The audit will need to verify whether, as provided for in Regulation (EU) No. 472/2013 of the European Parliament and the Council of May 21, 2013, mentioned above, "The draft macroeconomic adjustment program...fully observe[s] Article 152 TFEU and Article 28 of the Charter of Fundamental Rights of the European Union." The audit must also verify whether the following passage of the Regulation is adhered to: "The budgetary consolidation efforts set out in the macroeconomic adjustment program shall take into account the need to ensure sufficient means for fundamental policies, such as education and health care." It must also be determined whether the following fundamental principle of the regulation has been applied: "Article 9 of the Treaty on the Functioning of the European Union (TFEU) provides that, in defining and implementing its policies and activities, the Union is to take into account requirements linked to the promotion of a high level of employment, the guarantee of adequate social protection, the fight against social exclusion, and a high level of education, training and protection of human health." The above provisions need to be taken into consideration in the light of the assessment report published in April 2014 by the EU on the implementation of the second structural adjustment program, in which the authors express satisfaction at the elimination of 20 percent of all jobs in Greece's public sector.[5] In an inset entitled "Success stories of the Economic Adjustment Program," we learn that labor-market reforms have served as the pretext for a reduction in the legal minimum wage and that 150,000 jobs have been eliminated in the public administration ("Decrease in general government employment by 150,000," p. 10).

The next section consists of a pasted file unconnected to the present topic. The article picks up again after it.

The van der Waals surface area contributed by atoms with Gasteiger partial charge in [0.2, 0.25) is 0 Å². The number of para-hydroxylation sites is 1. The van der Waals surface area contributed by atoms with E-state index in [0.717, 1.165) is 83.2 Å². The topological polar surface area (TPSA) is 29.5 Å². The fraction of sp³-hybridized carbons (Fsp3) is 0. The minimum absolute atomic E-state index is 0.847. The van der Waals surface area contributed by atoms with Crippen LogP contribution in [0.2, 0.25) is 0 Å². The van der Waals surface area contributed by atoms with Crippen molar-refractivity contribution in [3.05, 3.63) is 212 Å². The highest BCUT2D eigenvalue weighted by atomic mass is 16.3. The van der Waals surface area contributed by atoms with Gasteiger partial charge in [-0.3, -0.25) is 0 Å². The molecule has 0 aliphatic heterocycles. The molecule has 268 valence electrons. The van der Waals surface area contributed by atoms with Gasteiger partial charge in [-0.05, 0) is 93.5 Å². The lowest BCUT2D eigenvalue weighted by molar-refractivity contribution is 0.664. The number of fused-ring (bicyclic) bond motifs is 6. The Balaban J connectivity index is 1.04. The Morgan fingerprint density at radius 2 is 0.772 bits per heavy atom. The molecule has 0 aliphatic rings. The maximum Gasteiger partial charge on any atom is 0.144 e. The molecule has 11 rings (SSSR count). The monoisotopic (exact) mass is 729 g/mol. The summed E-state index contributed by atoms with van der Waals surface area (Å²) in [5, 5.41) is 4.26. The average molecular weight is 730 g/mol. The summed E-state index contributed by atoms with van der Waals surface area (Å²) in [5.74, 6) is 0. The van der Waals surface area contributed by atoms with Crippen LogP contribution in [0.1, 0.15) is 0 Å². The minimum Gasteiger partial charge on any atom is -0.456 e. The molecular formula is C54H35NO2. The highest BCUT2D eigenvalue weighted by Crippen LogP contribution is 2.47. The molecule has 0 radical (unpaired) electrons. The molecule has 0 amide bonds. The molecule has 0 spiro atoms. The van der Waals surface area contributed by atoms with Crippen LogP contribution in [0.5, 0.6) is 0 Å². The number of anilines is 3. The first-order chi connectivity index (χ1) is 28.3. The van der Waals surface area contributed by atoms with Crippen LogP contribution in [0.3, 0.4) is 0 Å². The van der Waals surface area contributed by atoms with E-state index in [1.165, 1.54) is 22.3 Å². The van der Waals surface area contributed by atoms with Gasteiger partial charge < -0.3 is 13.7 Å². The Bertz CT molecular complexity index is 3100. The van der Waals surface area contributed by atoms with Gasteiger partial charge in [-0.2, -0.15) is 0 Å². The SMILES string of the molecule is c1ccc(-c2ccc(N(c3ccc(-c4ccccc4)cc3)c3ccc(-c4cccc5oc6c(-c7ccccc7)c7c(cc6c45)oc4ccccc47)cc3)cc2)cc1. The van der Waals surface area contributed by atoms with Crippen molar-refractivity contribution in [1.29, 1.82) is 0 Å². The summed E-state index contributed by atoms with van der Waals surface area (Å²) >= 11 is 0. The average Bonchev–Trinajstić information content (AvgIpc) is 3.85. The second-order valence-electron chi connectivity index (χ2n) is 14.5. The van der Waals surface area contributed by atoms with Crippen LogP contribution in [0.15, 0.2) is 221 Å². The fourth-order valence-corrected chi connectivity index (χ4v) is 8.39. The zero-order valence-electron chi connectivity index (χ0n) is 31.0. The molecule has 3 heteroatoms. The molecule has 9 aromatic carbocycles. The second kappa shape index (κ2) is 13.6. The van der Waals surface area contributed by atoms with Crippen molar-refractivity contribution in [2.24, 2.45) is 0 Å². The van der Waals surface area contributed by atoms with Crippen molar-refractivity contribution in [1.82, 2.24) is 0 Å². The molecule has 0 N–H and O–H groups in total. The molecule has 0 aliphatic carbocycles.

The audit should show clearly that the measures dictated by the creditors are in fact manifestly regressive in terms of fundamental human rights and a clear violation of a series of treaties. Considerable irregularities can be identified. Consequently, the commission in charge of the audit will be able to give a reasoned opinion as to the illegality, the illegitimacy, and even the nullity of the debt contracted by Greece with the Troika.


Notes

1. C. Lapavitsas, A. Kaltenbrunner, G. Lambrinidis, D. Lindo, J. Meadway, J. Michell, J.P. Painceira, E. Pires, J. Powell, A. Stenfors, N. Teles, "The eurozone between austerity and default," September 2010. See also Eric Toussaint, "Greece-Germany: who owes who? (Part 2) Creditors are protected, the people of Greece sacrificed," published November 6, 2012.
2. The interest rates imposed in 2010-201 were between 4 percent and 5.5 percent. In 2012, they were, after protests (including from the Irish government, which was also asked to pay high interest in 2010), reined in to 1%. Lowering the rate was tacit acknowledgement, by the 14 States, that the interest rates were too high.
3. See "IMF document excerpts: Disagreements revealed," in the Wall Street Journal. Also see "Secret IMF report shows Greek bailout worries," at GreekReporter.com.
4. See his report "Human Rights in Times of Austerity Policy," published February 17, 2014.
5. European Commission, Directorate-General for Economic and Financial Affairs, The Second Economic Adjustment Program for Greece, Fourth Review--April 2014, p. 3.

Translated by Snake Arbusto, Adam Clark-Gimmig and Mike Krolikowski. First appeared in English at the Committee for the Abolition of Third World Debt.